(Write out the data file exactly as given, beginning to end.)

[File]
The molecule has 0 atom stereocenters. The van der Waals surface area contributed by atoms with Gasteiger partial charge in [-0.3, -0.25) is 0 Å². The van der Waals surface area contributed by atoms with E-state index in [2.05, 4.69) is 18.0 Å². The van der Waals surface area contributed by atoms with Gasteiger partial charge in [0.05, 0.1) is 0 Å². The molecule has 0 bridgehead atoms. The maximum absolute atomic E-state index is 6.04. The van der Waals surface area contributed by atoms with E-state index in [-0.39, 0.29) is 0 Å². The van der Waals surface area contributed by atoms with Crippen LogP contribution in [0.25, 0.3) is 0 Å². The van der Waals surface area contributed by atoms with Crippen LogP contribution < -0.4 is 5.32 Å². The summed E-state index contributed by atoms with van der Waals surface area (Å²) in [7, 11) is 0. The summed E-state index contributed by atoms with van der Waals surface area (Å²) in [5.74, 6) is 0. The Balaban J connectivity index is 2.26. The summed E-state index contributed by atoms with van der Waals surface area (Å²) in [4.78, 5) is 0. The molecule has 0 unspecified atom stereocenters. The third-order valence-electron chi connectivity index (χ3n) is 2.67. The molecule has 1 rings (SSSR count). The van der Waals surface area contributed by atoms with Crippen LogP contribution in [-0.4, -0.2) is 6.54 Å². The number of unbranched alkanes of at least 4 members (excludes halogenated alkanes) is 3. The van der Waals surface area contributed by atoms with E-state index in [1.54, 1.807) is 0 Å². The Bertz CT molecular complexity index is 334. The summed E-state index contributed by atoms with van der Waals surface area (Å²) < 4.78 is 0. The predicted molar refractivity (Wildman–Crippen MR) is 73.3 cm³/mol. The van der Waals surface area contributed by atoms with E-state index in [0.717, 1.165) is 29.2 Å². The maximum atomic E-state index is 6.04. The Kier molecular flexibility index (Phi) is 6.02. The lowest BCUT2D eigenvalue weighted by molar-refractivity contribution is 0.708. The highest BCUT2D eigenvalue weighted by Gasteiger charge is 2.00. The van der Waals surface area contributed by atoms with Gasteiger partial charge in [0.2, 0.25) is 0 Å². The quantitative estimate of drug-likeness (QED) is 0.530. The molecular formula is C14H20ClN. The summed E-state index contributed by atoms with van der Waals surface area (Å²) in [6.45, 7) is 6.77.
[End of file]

The molecule has 0 atom stereocenters. The van der Waals surface area contributed by atoms with Gasteiger partial charge in [-0.3, -0.25) is 0 Å². The van der Waals surface area contributed by atoms with E-state index in [2.05, 4.69) is 18.0 Å². The van der Waals surface area contributed by atoms with Gasteiger partial charge in [0.05, 0.1) is 0 Å². The molecule has 0 bridgehead atoms. The maximum absolute atomic E-state index is 6.04. The van der Waals surface area contributed by atoms with E-state index in [-0.39, 0.29) is 0 Å². The van der Waals surface area contributed by atoms with Crippen LogP contribution in [0.25, 0.3) is 0 Å². The van der Waals surface area contributed by atoms with Crippen LogP contribution < -0.4 is 5.32 Å². The summed E-state index contributed by atoms with van der Waals surface area (Å²) in [7, 11) is 0. The summed E-state index contributed by atoms with van der Waals surface area (Å²) in [5.74, 6) is 0. The Balaban J connectivity index is 2.26. The summed E-state index contributed by atoms with van der Waals surface area (Å²) in [4.78, 5) is 0. The molecule has 0 unspecified atom stereocenters. The third-order valence-electron chi connectivity index (χ3n) is 2.67. The molecule has 1 rings (SSSR count). The van der Waals surface area contributed by atoms with Crippen LogP contribution in [-0.4, -0.2) is 6.54 Å². The number of unbranched alkanes of at least 4 members (excludes halogenated alkanes) is 3. The van der Waals surface area contributed by atoms with E-state index in [1.54, 1.807) is 0 Å². The Bertz CT molecular complexity index is 334. The summed E-state index contributed by atoms with van der Waals surface area (Å²) < 4.78 is 0. The predicted molar refractivity (Wildman–Crippen MR) is 73.3 cm³/mol. The van der Waals surface area contributed by atoms with E-state index in [0.717, 1.165) is 29.2 Å². The maximum atomic E-state index is 6.04. The Kier molecular flexibility index (Phi) is 6.02. The lowest BCUT2D eigenvalue weighted by molar-refractivity contribution is 0.708. The highest BCUT2D eigenvalue weighted by Gasteiger charge is 2.00. The van der Waals surface area contributed by atoms with Gasteiger partial charge in [0.2, 0.25) is 0 Å². The quantitative estimate of drug-likeness (QED) is 0.530. The molecular formula is C14H20ClN. The summed E-state index contributed by atoms with van der Waals surface area (Å²) in [6.45, 7) is 6.77.